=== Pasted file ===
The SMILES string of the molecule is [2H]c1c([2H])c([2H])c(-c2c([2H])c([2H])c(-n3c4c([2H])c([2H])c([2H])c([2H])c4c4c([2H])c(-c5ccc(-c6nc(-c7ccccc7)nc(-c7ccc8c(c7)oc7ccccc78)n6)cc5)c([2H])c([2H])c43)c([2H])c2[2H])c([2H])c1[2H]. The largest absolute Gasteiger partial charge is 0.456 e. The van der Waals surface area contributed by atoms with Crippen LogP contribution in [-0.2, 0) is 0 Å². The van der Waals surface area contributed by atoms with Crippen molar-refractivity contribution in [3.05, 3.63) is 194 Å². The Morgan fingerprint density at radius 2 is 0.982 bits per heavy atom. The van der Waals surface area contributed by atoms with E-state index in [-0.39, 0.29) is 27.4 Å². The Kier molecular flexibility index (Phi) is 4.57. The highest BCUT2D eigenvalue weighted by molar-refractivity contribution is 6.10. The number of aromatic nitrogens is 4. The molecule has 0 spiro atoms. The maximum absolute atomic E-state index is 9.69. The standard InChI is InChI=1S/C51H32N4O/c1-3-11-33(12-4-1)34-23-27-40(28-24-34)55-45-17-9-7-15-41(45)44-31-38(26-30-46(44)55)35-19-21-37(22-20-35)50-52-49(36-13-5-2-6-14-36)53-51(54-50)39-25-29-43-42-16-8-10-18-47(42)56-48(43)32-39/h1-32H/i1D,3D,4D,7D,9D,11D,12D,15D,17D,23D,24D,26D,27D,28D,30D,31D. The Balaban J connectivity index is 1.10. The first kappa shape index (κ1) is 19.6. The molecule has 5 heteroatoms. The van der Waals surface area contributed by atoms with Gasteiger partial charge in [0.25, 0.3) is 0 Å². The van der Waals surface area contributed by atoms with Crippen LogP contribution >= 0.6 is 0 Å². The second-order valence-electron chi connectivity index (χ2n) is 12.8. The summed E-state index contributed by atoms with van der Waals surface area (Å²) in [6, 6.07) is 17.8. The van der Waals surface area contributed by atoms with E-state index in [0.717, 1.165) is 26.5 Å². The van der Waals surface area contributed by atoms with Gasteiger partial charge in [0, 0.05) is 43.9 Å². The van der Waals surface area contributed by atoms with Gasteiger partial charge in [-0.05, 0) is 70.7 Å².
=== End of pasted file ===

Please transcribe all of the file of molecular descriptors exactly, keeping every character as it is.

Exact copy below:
The SMILES string of the molecule is [2H]c1c([2H])c([2H])c(-c2c([2H])c([2H])c(-n3c4c([2H])c([2H])c([2H])c([2H])c4c4c([2H])c(-c5ccc(-c6nc(-c7ccccc7)nc(-c7ccc8c(c7)oc7ccccc78)n6)cc5)c([2H])c([2H])c43)c([2H])c2[2H])c([2H])c1[2H]. The largest absolute Gasteiger partial charge is 0.456 e. The van der Waals surface area contributed by atoms with Crippen LogP contribution in [-0.2, 0) is 0 Å². The van der Waals surface area contributed by atoms with Crippen molar-refractivity contribution in [3.05, 3.63) is 194 Å². The Morgan fingerprint density at radius 2 is 0.982 bits per heavy atom. The van der Waals surface area contributed by atoms with E-state index in [-0.39, 0.29) is 27.4 Å². The Kier molecular flexibility index (Phi) is 4.57. The highest BCUT2D eigenvalue weighted by molar-refractivity contribution is 6.10. The number of aromatic nitrogens is 4. The molecule has 0 spiro atoms. The maximum absolute atomic E-state index is 9.69. The standard InChI is InChI=1S/C51H32N4O/c1-3-11-33(12-4-1)34-23-27-40(28-24-34)55-45-17-9-7-15-41(45)44-31-38(26-30-46(44)55)35-19-21-37(22-20-35)50-52-49(36-13-5-2-6-14-36)53-51(54-50)39-25-29-43-42-16-8-10-18-47(42)56-48(43)32-39/h1-32H/i1D,3D,4D,7D,9D,11D,12D,15D,17D,23D,24D,26D,27D,28D,30D,31D. The Balaban J connectivity index is 1.10. The first kappa shape index (κ1) is 19.6. The molecule has 5 heteroatoms. The van der Waals surface area contributed by atoms with Gasteiger partial charge in [0.25, 0.3) is 0 Å². The van der Waals surface area contributed by atoms with Crippen LogP contribution >= 0.6 is 0 Å². The second-order valence-electron chi connectivity index (χ2n) is 12.8. The summed E-state index contributed by atoms with van der Waals surface area (Å²) in [6, 6.07) is 17.8. The van der Waals surface area contributed by atoms with E-state index in [0.717, 1.165) is 26.5 Å². The van der Waals surface area contributed by atoms with Gasteiger partial charge in [0, 0.05) is 43.9 Å². The van der Waals surface area contributed by atoms with Gasteiger partial charge in [-0.05, 0) is 70.7 Å².